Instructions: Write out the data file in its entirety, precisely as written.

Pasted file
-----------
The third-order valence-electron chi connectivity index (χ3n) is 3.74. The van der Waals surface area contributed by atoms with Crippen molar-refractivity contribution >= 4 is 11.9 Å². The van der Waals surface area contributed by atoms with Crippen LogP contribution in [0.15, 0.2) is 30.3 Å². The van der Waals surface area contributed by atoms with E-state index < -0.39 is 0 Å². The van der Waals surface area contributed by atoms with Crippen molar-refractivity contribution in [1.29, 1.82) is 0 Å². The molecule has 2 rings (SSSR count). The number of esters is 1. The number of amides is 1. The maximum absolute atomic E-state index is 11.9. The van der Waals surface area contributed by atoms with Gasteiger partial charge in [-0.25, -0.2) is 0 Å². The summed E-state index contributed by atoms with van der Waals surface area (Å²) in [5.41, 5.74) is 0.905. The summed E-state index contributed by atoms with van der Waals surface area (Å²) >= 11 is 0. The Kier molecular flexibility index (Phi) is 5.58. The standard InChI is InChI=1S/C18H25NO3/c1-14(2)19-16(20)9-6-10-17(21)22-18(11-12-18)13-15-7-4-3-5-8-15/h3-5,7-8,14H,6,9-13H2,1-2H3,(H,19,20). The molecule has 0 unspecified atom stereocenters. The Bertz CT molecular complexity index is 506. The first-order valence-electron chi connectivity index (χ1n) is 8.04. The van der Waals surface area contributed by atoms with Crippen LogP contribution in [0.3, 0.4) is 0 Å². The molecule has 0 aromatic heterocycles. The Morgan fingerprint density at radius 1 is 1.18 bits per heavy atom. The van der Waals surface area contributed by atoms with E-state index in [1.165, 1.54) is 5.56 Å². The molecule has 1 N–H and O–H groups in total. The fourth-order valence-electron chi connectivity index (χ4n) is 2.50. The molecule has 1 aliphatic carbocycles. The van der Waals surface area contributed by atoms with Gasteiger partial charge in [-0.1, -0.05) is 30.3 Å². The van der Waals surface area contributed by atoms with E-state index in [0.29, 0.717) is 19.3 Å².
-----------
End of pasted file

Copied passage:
The third-order valence-electron chi connectivity index (χ3n) is 3.74. The van der Waals surface area contributed by atoms with Crippen molar-refractivity contribution >= 4 is 11.9 Å². The van der Waals surface area contributed by atoms with Crippen LogP contribution in [0.15, 0.2) is 30.3 Å². The van der Waals surface area contributed by atoms with E-state index < -0.39 is 0 Å². The van der Waals surface area contributed by atoms with Crippen molar-refractivity contribution in [1.29, 1.82) is 0 Å². The molecule has 2 rings (SSSR count). The number of esters is 1. The number of amides is 1. The maximum absolute atomic E-state index is 11.9. The van der Waals surface area contributed by atoms with Gasteiger partial charge in [-0.25, -0.2) is 0 Å². The summed E-state index contributed by atoms with van der Waals surface area (Å²) in [5.41, 5.74) is 0.905. The summed E-state index contributed by atoms with van der Waals surface area (Å²) >= 11 is 0. The Kier molecular flexibility index (Phi) is 5.58. The standard InChI is InChI=1S/C18H25NO3/c1-14(2)19-16(20)9-6-10-17(21)22-18(11-12-18)13-15-7-4-3-5-8-15/h3-5,7-8,14H,6,9-13H2,1-2H3,(H,19,20). The molecule has 0 unspecified atom stereocenters. The Bertz CT molecular complexity index is 506. The first-order valence-electron chi connectivity index (χ1n) is 8.04. The van der Waals surface area contributed by atoms with Crippen LogP contribution in [0.3, 0.4) is 0 Å². The molecule has 0 aromatic heterocycles. The Morgan fingerprint density at radius 1 is 1.18 bits per heavy atom. The van der Waals surface area contributed by atoms with E-state index in [1.165, 1.54) is 5.56 Å². The molecule has 1 N–H and O–H groups in total. The fourth-order valence-electron chi connectivity index (χ4n) is 2.50. The molecule has 1 aliphatic carbocycles. The van der Waals surface area contributed by atoms with Gasteiger partial charge in [-0.1, -0.05) is 30.3 Å². The van der Waals surface area contributed by atoms with E-state index in [0.29, 0.717) is 19.3 Å².